Uber has significantly reduced anxiety.

Most places allow a taxi to be hailed or flagged on the side of the street as it is approaching. Another option is a taxi stand. Finally calling a central dispatch office for a taxi ride is an option. 

So ringing up a ride isn't new, even if it is via an app. Get an Uber is the same as call a taxi.

Uber didn't create new technology; it deployed consumer behavior tactics. Before 2009 users of taxis had no knowledge when a cab would appear on their street, when a taxi would arrive at your door, or who is behind the wheel.

Now with a comfort inducing screen and the anxiety-reducing Pac-Man-like vehicle avatar displaying your ride shuffling across a map to pick you up, you now have knowledge.

The knowledge that your ride will appear, when it will arrive, and who is behind the rule - plus the most anxiety reducing tactic - you can inform family and friends where you are in your journey and when they can expect you - further reducing their stress.

Lessons here for entrepreneurs and thought leaders:

Few ideas are new. Uber is executing the 17th century idea of taxis and the 19th century idea of telephones.

What is new are the tactics Uber is employing to execute these old ideas.

Having a service or product that allows you to be global from day one.

Having a service or product that allows you to reduce end-users burdens.

Having a service or product that allows you to reduce end-users uncertainties.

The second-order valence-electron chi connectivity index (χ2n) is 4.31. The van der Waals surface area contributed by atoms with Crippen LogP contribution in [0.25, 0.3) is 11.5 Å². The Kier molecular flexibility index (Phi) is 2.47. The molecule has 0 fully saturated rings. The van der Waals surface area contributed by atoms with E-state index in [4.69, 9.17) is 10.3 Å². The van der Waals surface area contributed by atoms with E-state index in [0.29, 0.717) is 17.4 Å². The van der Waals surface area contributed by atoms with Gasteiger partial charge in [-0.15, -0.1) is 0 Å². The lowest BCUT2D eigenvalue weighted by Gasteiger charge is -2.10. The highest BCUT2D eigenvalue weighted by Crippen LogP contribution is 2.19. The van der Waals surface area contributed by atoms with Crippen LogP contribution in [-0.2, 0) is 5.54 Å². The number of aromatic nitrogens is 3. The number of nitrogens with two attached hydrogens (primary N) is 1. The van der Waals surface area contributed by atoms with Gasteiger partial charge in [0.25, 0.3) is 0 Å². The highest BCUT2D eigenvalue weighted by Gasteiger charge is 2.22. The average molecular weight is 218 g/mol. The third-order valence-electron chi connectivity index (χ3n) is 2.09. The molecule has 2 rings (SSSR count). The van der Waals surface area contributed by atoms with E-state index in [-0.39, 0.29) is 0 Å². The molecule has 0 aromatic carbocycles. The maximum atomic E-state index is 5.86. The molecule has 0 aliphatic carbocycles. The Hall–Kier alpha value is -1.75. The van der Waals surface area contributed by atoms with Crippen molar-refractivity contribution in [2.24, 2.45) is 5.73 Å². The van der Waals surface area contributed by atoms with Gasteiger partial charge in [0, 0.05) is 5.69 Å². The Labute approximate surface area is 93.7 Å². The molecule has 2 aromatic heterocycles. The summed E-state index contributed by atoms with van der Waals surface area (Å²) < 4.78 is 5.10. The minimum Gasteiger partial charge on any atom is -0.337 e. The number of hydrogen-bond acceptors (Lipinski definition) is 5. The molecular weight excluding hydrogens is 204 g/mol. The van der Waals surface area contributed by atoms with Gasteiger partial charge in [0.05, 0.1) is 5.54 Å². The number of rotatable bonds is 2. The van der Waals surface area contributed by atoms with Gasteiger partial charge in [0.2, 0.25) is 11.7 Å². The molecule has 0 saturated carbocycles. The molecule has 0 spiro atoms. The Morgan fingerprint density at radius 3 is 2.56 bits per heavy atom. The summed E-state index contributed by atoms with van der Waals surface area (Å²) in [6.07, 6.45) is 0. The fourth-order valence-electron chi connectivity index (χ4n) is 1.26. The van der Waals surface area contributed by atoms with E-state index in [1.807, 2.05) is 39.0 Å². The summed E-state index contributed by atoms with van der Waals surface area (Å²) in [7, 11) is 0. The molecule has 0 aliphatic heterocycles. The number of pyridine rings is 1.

-Marc

Marc A. Ross specializes in thought leader communications and global public policy for public affairs professionals working at the intersection of globalization, disruption, and politics.

FIVE TO READ

Adweek: Why a refocused emphasis needs to be put on AI and not on social http://bit.ly/2DLmY80

'History doesn't favor Facebook'

Lefsetz Letter: Amazon http://bit.ly/2DImqzy

Corporations are the enemy.

New Geography: Twilight of the Oligarchs? Amazon’s decision to abandon New York City—leaving a $3 billion goodie bag of incentives on the table—represents a break in the progressive alliance between an increasingly radicalized Left and the new technocratic elite. http://bit.ly/2DPrDpj

Rory Sutherland: We don’t need more technology, we need better technology http://bit.ly/2DLnh2E

Cat ladders: a creative solution for felines in flats – in pictures: Strategically placed ramps and ladders for urban cats are all the rage in Bern. Brigitte Schuster’s photo book Swiss Cat Ladders documents the phenomenon. http://bit.ly/2DP5eZu

EVENTS

Brigadoon Sundance 2019: February 24-26 | Sundance, Utah

PODCAST

Design Matters with Debbie Millman: Christina Tosi: From crafting custom Rice Krispies treats every single night as a kid to her Milk Bar empire today, Christina Tosi has long elevated the business of baking to a creative artform. http://bit.ly/2DLxDzE http://bit.ly/2DLxDzE

Marc Ross

Based in Washington, DC, I specialize in thought leader communications and global public policy for public affairs professionals working at the intersection of globalization, disruption, and politics.

Clients hire me to ghostwrite, engage influencer networks, manage media relations, produce events, audit their communications infrastructure, consult on hiring, provide issue briefs and news generating talking points, as well as manage end to end communications projects where I assume a role of project leader and general contractor.

I work independently but provided access to a substantial global network of collaborators with expertise in websites, graphic design, audio, video, polling, data analytics, and research.

Using the latest tactics of an American political campaign with expertise shaped by being a practitioner of global business communications, I help clients tell their story and build trusted relationships with all necessary stakeholders.

Successful communications are all about STOCK = strategy, tactics, organization, consistency, and know-how.